CHIU Ming Ming 趙明明

Research Projects


  • The Hong Kong-PISA Project: Monitoring the Quality of Education in Hong Kong from an International Perspective
  • HO Sui Chu, CHUNG Yue Ping Stephen, TSANG Wing Kwong, CHUN Ka Wai Cecilia (Dept of Curriculum & Instruction), SZE Man Man Paul (Dept of Curriculum & Instruction), YIP Din Yan (Dept of Curriculum & Instruction), MAN Yee Fun Evelyn (Dept of Curriculum & Instruction), CHIU Ming Ming (Dept of Educational Psychology) WONG Ka Ming*, HO Wai Kit (Dept of Curriculum & Instruction)
    1 November 2000
    Quality Education Fund, HKSAR Government

    Monitoring the quality of education by tracking students' achievement is a major issue in the current education reform. Program for International Student Assessment (PISA) is an international assessment of the skills and knowledge of 15-year-olds conducted by The Organization for Economic Cooperation and Development (OECD) in thirty-two countries. It aims to assess how far students approaching the end of compulsory education have acquired the knowledge and skills that are essential for full participation in study, work, and society. Implementing PISA in Hong Kong allows creation of a new monitoring system from an international perspective. The proposed project will parallel the first cycle of the PISA study. This international study can extend our knowledge on the effectiveness of Hong Kong basic education by establishing a timely, longitudinal, and multilevel database.

    The objectives of the project are: (1) include Hong Kong in the network of international student assessment projects; (2) promote collaboration among governments on assessment policy; (3) monitor students' achievement in reading, mathematics and science; (4) investigate the effectiveness of basic schooling; (5) provide a baseline profile of the knowledge and skills of Hong Kong students at the end of compulsory education; (6) report results of education system's quality; and (7) train education evaluators and practitioners in monitoring school performance. (ED20023)


  • Modeling Students’ Sense of Belonging at School (SOBAS) in Hong Kong
  • CHIU Ming Ming
    1 December 2007
    CUHK Research Committee Funding (Direct Grants)

    The social fabric of a nation depends in part on whether its people feel a sense of belonging to the society. Schools can help (or hinder) children’s integration into society through their interactions with teachers and schoolmates. Thus, in addition to academic achievement, we must measure the success of a school system through students’ sense of belonging at school (SOBAS). In a recent international study (OECD-PISA), Hong Kong students showed high academic achievement, but they had the lowest SOBAS among 43 countries. This study extends this line of research by examining the effects of a student’s and schoolmates’ family resources, teachers, and student factors on SOBAS in Hong Kong students. Furthermore, we test whether these effects differ across school contexts within Hong Kong. We analyze these processes using questionnaire responses from a representative sample of 193,073 students from 41 countries, including 4,405 students from 140 schools in Hong Kong. Using advanced statistical methods, we examine how family, school, teacher, and student properties affect SOBAS at the student and school levels. A better understanding of these processes can guide Hong Kong government’s and schools’ educational and social policies to improve students’ SOBAS. By doing so, schools can aid our students’ integration into the social fabric of our Hong Kong society. (ED07704)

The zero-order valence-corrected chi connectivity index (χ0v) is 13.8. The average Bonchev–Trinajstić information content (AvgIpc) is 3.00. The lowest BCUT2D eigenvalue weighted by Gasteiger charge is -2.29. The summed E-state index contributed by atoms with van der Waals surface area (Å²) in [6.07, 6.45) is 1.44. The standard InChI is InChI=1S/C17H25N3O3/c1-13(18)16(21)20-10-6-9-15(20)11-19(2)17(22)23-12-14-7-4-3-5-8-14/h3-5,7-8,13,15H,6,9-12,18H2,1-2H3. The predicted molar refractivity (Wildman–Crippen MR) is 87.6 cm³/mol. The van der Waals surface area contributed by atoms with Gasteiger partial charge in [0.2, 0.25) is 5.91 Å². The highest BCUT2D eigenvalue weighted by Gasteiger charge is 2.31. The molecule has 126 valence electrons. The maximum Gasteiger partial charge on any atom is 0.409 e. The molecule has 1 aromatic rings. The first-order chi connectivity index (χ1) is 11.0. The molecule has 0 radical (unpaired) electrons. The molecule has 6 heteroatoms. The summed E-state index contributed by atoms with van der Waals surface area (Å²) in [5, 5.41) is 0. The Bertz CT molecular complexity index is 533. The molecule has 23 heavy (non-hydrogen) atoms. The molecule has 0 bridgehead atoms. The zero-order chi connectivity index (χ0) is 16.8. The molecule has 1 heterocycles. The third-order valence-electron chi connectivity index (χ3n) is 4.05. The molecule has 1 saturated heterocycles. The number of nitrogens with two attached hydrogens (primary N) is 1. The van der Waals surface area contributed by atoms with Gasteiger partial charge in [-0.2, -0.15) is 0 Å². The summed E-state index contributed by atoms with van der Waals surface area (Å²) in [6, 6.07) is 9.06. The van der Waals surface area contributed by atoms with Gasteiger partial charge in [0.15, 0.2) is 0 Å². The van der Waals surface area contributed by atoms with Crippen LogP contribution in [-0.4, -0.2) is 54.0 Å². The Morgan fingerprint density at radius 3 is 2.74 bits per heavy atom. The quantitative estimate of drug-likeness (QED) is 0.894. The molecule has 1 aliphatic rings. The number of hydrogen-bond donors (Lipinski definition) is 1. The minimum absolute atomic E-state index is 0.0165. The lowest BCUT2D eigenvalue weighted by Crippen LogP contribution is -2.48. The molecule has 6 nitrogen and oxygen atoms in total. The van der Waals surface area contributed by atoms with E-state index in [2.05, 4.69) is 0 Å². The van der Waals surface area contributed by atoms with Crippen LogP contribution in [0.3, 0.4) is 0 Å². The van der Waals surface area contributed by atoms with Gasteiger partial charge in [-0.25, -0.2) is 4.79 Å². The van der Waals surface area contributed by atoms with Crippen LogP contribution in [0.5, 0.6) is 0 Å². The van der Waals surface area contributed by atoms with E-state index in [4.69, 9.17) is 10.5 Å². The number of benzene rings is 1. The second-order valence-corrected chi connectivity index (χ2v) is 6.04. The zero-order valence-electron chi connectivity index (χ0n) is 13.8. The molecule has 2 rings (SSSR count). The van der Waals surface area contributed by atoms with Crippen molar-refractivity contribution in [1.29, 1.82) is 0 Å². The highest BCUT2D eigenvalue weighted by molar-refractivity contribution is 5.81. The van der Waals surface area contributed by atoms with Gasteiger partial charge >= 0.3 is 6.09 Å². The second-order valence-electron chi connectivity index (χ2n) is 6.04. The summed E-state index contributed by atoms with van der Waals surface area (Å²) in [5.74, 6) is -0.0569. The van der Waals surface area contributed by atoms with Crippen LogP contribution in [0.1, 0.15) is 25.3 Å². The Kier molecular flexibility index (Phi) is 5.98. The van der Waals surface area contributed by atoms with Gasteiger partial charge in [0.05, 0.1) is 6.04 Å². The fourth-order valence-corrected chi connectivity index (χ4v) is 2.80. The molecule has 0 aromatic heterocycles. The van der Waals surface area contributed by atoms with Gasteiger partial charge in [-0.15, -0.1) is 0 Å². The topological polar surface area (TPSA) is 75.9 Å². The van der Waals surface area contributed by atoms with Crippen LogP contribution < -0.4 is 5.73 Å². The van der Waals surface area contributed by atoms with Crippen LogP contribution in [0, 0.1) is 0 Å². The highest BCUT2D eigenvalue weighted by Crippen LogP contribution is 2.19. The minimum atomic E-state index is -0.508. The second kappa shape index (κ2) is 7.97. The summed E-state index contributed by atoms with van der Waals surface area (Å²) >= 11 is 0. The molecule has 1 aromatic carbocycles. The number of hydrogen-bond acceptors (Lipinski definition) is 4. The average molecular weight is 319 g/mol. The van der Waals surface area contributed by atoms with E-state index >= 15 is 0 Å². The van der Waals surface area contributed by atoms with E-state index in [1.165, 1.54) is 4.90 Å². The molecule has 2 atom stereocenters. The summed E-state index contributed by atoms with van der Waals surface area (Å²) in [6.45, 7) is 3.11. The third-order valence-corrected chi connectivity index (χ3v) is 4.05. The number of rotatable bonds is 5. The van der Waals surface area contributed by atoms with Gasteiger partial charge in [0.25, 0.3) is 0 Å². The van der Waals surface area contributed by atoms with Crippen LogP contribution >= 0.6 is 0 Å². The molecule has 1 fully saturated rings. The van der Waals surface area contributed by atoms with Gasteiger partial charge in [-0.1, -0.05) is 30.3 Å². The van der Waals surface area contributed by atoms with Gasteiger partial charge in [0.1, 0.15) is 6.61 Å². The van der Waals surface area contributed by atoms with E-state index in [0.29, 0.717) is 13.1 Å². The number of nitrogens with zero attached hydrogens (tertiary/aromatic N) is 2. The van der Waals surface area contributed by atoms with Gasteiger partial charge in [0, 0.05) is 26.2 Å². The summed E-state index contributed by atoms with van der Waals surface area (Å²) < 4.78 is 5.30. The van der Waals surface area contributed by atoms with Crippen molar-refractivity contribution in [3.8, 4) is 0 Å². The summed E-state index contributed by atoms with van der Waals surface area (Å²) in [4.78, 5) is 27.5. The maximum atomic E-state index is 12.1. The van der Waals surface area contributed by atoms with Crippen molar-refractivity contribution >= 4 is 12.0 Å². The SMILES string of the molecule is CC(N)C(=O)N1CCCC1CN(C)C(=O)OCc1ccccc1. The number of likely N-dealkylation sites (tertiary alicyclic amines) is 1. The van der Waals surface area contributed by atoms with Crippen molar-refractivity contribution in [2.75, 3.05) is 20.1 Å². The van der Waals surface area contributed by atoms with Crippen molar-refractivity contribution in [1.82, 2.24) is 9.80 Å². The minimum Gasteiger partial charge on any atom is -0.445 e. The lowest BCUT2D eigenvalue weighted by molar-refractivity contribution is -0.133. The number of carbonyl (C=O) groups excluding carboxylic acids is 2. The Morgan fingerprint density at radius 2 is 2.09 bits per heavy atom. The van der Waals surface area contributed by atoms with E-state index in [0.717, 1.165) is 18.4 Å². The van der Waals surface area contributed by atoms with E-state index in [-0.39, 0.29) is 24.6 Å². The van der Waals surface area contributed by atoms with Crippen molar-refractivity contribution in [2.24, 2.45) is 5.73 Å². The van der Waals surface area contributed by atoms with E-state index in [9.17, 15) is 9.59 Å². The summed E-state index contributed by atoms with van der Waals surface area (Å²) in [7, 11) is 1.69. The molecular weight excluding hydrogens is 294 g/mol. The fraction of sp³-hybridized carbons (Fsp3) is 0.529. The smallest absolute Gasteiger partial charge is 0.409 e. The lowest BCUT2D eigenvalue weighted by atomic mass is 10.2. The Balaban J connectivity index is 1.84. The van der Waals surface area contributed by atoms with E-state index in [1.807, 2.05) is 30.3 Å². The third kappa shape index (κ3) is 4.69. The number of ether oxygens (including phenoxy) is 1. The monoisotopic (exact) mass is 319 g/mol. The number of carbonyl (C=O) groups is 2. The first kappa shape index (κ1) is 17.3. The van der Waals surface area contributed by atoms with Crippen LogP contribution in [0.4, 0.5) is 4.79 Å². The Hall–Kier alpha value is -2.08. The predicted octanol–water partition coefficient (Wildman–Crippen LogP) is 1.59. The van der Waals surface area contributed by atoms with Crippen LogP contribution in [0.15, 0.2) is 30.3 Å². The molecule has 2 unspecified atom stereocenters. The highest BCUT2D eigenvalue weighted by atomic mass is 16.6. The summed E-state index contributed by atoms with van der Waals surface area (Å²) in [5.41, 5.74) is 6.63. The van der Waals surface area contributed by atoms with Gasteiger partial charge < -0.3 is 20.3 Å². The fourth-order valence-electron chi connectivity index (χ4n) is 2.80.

• Programme for International Student Assessment (PISA) 2006 in Hong Kong
  • HO Sui Chu, LO Nai Kwai Leslie, CHUNG Yue Ping Stephen, TSANG Wing Kwong, YIP Din Yan (Curriculum & Instruction), CHEUNG Sin Pui (Curriculum & Instruction), KWONG Wai Leung (Hong Kong Institute of Educational Research), WONG Ka Ming Patrick (Curriculum & Instruction), LAW Huk Yuen (Curriculum & Instruction), MAN Yee Fun Evelyn (Curriculum & Instruction), NG Mau Yuen Eric (Curriculum & Instruction), CHUN Ka Wai Cecilia (Curriculum & Instruction), SZE Man Man Paul (Curriculum & Instruction), TONG Choi Wai (Hong Kong Institute of Educational Research), CHIU Ming Ming (Educational Psychology)
    11 October 2004
    Education & Manpower Bureau, HKSAR Government